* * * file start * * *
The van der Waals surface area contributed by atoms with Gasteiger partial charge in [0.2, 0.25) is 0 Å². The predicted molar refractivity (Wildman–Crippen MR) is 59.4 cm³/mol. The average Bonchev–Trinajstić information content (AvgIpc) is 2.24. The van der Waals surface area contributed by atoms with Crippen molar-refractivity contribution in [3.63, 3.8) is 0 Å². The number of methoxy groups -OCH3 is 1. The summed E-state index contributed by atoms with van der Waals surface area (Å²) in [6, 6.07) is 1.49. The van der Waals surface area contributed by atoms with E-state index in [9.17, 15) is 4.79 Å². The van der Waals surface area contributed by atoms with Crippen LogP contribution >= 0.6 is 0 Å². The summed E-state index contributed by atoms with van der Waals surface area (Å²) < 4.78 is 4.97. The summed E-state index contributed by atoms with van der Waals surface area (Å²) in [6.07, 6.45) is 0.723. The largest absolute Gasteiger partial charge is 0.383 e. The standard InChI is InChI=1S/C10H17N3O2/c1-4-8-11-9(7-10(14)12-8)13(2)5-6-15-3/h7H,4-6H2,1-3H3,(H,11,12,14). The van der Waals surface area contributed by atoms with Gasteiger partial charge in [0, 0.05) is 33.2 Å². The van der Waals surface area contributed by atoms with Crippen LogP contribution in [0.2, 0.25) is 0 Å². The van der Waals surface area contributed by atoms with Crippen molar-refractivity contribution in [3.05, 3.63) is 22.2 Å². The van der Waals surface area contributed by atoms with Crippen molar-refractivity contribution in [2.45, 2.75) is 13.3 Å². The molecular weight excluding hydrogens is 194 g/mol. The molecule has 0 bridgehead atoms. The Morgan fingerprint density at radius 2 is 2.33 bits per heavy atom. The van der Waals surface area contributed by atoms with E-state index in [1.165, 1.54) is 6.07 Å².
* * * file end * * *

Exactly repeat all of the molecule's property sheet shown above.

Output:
The van der Waals surface area contributed by atoms with Gasteiger partial charge in [0.2, 0.25) is 0 Å². The predicted molar refractivity (Wildman–Crippen MR) is 59.4 cm³/mol. The average Bonchev–Trinajstić information content (AvgIpc) is 2.24. The van der Waals surface area contributed by atoms with Crippen molar-refractivity contribution in [3.63, 3.8) is 0 Å². The number of methoxy groups -OCH3 is 1. The summed E-state index contributed by atoms with van der Waals surface area (Å²) in [6, 6.07) is 1.49. The van der Waals surface area contributed by atoms with E-state index in [9.17, 15) is 4.79 Å². The van der Waals surface area contributed by atoms with Crippen LogP contribution >= 0.6 is 0 Å². The summed E-state index contributed by atoms with van der Waals surface area (Å²) < 4.78 is 4.97. The summed E-state index contributed by atoms with van der Waals surface area (Å²) in [6.07, 6.45) is 0.723. The largest absolute Gasteiger partial charge is 0.383 e. The standard InChI is InChI=1S/C10H17N3O2/c1-4-8-11-9(7-10(14)12-8)13(2)5-6-15-3/h7H,4-6H2,1-3H3,(H,11,12,14). The van der Waals surface area contributed by atoms with Gasteiger partial charge in [0, 0.05) is 33.2 Å². The van der Waals surface area contributed by atoms with Crippen LogP contribution in [0.2, 0.25) is 0 Å². The van der Waals surface area contributed by atoms with Crippen molar-refractivity contribution in [3.05, 3.63) is 22.2 Å². The van der Waals surface area contributed by atoms with Crippen molar-refractivity contribution in [2.45, 2.75) is 13.3 Å². The molecular weight excluding hydrogens is 194 g/mol. The molecule has 0 bridgehead atoms. The Morgan fingerprint density at radius 2 is 2.33 bits per heavy atom. The van der Waals surface area contributed by atoms with E-state index in [1.165, 1.54) is 6.07 Å².